Why Steeler Fans Shouldn’t Worry About Ike Taylor’s Injury


Face Me Ike breaks up this pass to Torrey Smith. But that’s about all he did before he left the game with an ankle injury.

The grass started to look a little greener last week for the Steelers, and it wasn’t because of the 70 degree temps either.  The team welcomed back Troy Polamalu to full practices and a green light for the game against the Ravens on Sunday.  Polamalu was being revered as a shot in the arm to a defense that seemed to be a hair’s breath away from being a dominant force – no not splashy, but shut down force.  As the game got underway, fortunes changed quickly once again for this Steelers team who is continually fighting off injury after injury.  Ike Taylor suffered a leg/ankle injury during the first series and never returned.  A full diagnosis has yet to be released by the team, but most ‘experts’ predict he will be out of the lineup 3-6 weeks.  And, while most would think losing your #1 corner would spell monumental trouble for a successful playoff run, Steeler fans should take a bit of comfort knowing who will now have to step up and take Taylor’s place.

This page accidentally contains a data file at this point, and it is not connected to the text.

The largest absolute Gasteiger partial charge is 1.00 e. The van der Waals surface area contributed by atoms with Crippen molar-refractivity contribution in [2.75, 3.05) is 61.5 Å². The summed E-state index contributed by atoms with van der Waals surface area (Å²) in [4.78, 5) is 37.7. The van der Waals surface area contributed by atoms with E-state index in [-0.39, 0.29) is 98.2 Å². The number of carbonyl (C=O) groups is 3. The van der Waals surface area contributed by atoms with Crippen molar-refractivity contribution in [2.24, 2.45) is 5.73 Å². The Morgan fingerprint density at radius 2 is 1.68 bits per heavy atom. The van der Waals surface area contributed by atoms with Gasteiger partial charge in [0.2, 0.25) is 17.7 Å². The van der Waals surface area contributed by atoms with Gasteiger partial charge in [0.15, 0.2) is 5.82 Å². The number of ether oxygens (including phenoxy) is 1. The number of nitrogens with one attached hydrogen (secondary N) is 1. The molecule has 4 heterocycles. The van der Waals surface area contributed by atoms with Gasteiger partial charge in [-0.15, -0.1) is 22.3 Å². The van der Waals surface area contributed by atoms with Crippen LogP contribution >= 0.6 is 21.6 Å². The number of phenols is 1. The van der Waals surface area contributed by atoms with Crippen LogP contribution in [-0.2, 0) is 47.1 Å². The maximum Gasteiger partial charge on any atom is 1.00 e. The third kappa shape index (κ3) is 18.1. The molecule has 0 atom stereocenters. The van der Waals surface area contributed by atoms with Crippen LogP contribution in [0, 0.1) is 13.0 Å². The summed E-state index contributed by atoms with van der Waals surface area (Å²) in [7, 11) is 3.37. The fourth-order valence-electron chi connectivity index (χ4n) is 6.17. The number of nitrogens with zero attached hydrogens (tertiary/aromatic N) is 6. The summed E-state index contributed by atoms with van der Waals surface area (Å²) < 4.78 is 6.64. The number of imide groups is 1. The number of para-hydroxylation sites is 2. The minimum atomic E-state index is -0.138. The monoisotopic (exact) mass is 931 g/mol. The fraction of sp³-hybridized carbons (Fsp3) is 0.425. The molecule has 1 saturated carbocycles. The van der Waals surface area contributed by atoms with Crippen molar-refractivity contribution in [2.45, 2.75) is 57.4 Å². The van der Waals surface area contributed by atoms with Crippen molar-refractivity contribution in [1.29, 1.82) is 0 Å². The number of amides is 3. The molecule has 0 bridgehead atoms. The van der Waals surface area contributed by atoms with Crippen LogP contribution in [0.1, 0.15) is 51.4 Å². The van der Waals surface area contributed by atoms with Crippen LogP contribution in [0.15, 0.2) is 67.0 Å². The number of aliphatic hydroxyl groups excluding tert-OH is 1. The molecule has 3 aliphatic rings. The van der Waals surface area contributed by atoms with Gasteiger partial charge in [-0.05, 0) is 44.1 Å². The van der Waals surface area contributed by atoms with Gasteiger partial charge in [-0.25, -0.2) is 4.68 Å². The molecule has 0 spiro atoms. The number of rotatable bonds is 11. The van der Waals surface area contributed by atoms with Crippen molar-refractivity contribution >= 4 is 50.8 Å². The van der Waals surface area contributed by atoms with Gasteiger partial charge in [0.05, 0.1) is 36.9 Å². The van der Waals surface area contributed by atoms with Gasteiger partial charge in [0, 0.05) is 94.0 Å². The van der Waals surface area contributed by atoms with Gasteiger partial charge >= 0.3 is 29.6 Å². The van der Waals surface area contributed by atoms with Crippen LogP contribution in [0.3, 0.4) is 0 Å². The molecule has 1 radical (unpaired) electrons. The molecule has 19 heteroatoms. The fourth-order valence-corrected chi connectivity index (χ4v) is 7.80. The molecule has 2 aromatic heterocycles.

The Maturation of Cortez Allen

The 2011 4th round draft pick out of The Citadel stepped into the role of ‘#2 corner’ when Ike Taylor went down with his injury against the Ravens on Sunday.  Allen split time with Keenan Lewis covering Torrey Smith and Anquan Boldin.  During the first half, the Ravens challenged Allen often, and Allen rose to the occasion.  He broke up several passes – often having to catch up in pursuit after the ball was thrown.  Allen’s style is very clear: leave some room, let the pass come in, an reach in to break up the pass even if the body is open for a hit. It was effective and seemed to frustrate the Ravens offense that they couldn’t break Allen.  That didn’t stop them from trying, and in the second half, they were able to complete several bigger passes that lead to a TD and a pass interference (which was a bit of a ticky tacky call at the 10 yard line).